We have committed two full-time staff people and additional resources to the campaign for a March ballot measure in San Francisco that would implement instant runoff voting for all major offices. Other states with growing momentum include Alaska (where an August ballot measure would implement IRV for US president and Congress), Florida, Louisiana, New Mexico, Vermont and Washington. To boost these efforts, we have developed a range of educational tools, sought to ensure new voting machines can handle IRV and promoted use of IRV in non-governmental elections (adoptions of IRV this year range from the Utah Republican Party to the University of Illinois student body president).
• Providing Full Representation: The Center remains deeply committed to proportional representation (PR). Used in most modern democracies and with a tested history in the U.S.A., PR provides fuller representation of the electorate by reducing the percentage of votes necessary to win a fair share of seats. Benefits include greater participation, a deeper debate on issues, more inclusive legislatures and a weakening of money's grip on politics.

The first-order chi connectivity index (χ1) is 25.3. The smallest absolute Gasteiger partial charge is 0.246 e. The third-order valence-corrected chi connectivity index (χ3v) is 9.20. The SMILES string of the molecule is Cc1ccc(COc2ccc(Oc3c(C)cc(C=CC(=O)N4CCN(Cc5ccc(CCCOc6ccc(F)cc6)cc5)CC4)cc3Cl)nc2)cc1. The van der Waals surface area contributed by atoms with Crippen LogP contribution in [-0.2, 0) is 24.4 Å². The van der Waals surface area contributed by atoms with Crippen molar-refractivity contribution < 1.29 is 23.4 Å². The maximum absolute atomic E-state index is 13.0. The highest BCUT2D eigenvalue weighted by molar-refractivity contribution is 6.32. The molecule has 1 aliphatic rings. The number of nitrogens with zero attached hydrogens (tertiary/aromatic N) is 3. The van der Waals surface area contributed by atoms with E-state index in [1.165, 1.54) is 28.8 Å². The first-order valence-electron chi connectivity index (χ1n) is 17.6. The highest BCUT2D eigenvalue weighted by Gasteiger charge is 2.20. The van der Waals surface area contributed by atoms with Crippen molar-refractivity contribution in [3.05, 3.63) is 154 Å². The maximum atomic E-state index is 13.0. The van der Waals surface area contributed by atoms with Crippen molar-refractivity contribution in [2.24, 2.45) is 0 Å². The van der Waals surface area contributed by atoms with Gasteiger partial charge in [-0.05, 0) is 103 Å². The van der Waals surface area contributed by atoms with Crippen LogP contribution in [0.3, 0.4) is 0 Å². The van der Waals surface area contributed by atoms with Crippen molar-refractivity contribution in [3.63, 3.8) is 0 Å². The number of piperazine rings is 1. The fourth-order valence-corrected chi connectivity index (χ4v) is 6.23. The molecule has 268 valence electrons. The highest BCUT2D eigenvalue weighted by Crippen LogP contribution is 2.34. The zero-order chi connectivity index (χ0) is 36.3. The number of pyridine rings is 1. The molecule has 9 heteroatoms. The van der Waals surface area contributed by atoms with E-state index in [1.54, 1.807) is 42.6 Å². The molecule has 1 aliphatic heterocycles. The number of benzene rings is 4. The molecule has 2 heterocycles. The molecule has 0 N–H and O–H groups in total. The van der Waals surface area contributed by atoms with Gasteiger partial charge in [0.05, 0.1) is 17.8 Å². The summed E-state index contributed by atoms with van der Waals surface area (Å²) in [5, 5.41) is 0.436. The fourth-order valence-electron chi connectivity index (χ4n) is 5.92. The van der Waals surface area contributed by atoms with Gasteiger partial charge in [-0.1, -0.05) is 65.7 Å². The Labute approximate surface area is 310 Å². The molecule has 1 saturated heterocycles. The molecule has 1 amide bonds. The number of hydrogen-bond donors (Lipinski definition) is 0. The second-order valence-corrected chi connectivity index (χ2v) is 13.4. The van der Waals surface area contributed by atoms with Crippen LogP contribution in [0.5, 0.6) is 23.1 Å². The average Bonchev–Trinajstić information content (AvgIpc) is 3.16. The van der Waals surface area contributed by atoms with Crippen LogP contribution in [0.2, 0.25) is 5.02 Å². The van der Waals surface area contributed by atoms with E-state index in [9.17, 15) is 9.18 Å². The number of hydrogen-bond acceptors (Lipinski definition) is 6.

Our particular short-term focus is on how proportional systems can be used to win and resolve Voting Rights Act cases. For example, we have created a useful manual for community leaders and hired Joleen Garcia to ensure cumulative voting works well in the 50 Texas jurisdictions that have adopted it and in the many others that are considering it. With effective outreach and education, this rapid expansion of PR could happen nationally.